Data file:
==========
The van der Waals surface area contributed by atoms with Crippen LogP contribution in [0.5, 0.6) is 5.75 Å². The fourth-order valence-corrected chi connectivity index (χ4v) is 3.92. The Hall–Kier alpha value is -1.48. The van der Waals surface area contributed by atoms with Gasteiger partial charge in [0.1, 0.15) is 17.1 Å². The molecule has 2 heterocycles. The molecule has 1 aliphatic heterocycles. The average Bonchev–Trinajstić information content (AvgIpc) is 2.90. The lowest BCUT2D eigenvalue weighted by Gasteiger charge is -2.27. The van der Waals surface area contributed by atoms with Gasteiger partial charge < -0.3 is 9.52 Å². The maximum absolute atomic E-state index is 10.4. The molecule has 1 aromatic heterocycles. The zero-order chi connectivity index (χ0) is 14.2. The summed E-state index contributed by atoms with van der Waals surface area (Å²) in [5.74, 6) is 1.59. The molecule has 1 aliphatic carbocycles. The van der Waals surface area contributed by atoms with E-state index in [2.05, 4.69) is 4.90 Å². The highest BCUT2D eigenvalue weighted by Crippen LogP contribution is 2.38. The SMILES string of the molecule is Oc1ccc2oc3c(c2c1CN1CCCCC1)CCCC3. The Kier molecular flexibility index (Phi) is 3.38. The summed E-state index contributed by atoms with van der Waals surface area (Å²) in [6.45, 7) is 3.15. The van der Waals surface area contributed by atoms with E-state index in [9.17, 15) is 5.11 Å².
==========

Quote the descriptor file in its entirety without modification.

The van der Waals surface area contributed by atoms with Crippen LogP contribution in [0.5, 0.6) is 5.75 Å². The fourth-order valence-corrected chi connectivity index (χ4v) is 3.92. The Hall–Kier alpha value is -1.48. The van der Waals surface area contributed by atoms with Gasteiger partial charge in [0.1, 0.15) is 17.1 Å². The molecule has 2 heterocycles. The molecule has 1 aliphatic heterocycles. The average Bonchev–Trinajstić information content (AvgIpc) is 2.90. The lowest BCUT2D eigenvalue weighted by Gasteiger charge is -2.27. The van der Waals surface area contributed by atoms with Gasteiger partial charge < -0.3 is 9.52 Å². The maximum absolute atomic E-state index is 10.4. The molecule has 1 aromatic heterocycles. The zero-order chi connectivity index (χ0) is 14.2. The summed E-state index contributed by atoms with van der Waals surface area (Å²) in [5.74, 6) is 1.59. The molecule has 1 aliphatic carbocycles. The van der Waals surface area contributed by atoms with E-state index in [2.05, 4.69) is 4.90 Å². The highest BCUT2D eigenvalue weighted by Crippen LogP contribution is 2.38. The SMILES string of the molecule is Oc1ccc2oc3c(c2c1CN1CCCCC1)CCCC3. The Kier molecular flexibility index (Phi) is 3.38. The summed E-state index contributed by atoms with van der Waals surface area (Å²) in [6.45, 7) is 3.15. The van der Waals surface area contributed by atoms with E-state index in [9.17, 15) is 5.11 Å².